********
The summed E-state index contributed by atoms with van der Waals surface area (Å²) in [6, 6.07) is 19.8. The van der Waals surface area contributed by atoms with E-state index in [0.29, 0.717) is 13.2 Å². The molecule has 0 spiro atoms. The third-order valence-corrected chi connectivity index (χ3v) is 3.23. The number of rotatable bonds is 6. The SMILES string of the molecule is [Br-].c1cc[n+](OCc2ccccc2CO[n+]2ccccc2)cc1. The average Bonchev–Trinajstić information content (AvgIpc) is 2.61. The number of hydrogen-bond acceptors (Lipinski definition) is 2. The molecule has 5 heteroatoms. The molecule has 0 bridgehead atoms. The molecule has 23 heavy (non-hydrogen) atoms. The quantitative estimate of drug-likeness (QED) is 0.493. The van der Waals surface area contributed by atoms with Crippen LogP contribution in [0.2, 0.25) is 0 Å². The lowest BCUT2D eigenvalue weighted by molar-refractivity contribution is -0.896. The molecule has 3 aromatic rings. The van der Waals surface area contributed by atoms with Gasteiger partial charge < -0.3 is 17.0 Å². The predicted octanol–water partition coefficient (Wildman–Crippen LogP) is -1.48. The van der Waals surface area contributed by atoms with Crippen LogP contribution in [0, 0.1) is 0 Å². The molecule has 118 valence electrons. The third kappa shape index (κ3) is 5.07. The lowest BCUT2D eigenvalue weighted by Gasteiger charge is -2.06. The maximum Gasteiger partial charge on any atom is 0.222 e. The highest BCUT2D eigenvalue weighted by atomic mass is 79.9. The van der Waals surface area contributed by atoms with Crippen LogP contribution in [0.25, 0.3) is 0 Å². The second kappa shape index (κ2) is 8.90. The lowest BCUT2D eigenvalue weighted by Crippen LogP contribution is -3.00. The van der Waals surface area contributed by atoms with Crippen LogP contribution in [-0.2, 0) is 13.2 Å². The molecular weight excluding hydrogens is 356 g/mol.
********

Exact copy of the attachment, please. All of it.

The summed E-state index contributed by atoms with van der Waals surface area (Å²) in [6, 6.07) is 19.8. The van der Waals surface area contributed by atoms with E-state index in [0.29, 0.717) is 13.2 Å². The molecule has 0 spiro atoms. The third-order valence-corrected chi connectivity index (χ3v) is 3.23. The number of rotatable bonds is 6. The SMILES string of the molecule is [Br-].c1cc[n+](OCc2ccccc2CO[n+]2ccccc2)cc1. The average Bonchev–Trinajstić information content (AvgIpc) is 2.61. The number of hydrogen-bond acceptors (Lipinski definition) is 2. The molecule has 5 heteroatoms. The molecule has 0 bridgehead atoms. The molecule has 23 heavy (non-hydrogen) atoms. The quantitative estimate of drug-likeness (QED) is 0.493. The van der Waals surface area contributed by atoms with Crippen LogP contribution in [0.2, 0.25) is 0 Å². The lowest BCUT2D eigenvalue weighted by molar-refractivity contribution is -0.896. The molecule has 3 aromatic rings. The van der Waals surface area contributed by atoms with Gasteiger partial charge < -0.3 is 17.0 Å². The predicted octanol–water partition coefficient (Wildman–Crippen LogP) is -1.48. The van der Waals surface area contributed by atoms with Crippen LogP contribution in [0, 0.1) is 0 Å². The molecule has 118 valence electrons. The third kappa shape index (κ3) is 5.07. The lowest BCUT2D eigenvalue weighted by Gasteiger charge is -2.06. The maximum Gasteiger partial charge on any atom is 0.222 e. The highest BCUT2D eigenvalue weighted by atomic mass is 79.9. The van der Waals surface area contributed by atoms with Crippen LogP contribution in [0.25, 0.3) is 0 Å². The second kappa shape index (κ2) is 8.90. The lowest BCUT2D eigenvalue weighted by Crippen LogP contribution is -3.00. The van der Waals surface area contributed by atoms with Crippen LogP contribution in [-0.2, 0) is 13.2 Å². The molecular weight excluding hydrogens is 356 g/mol.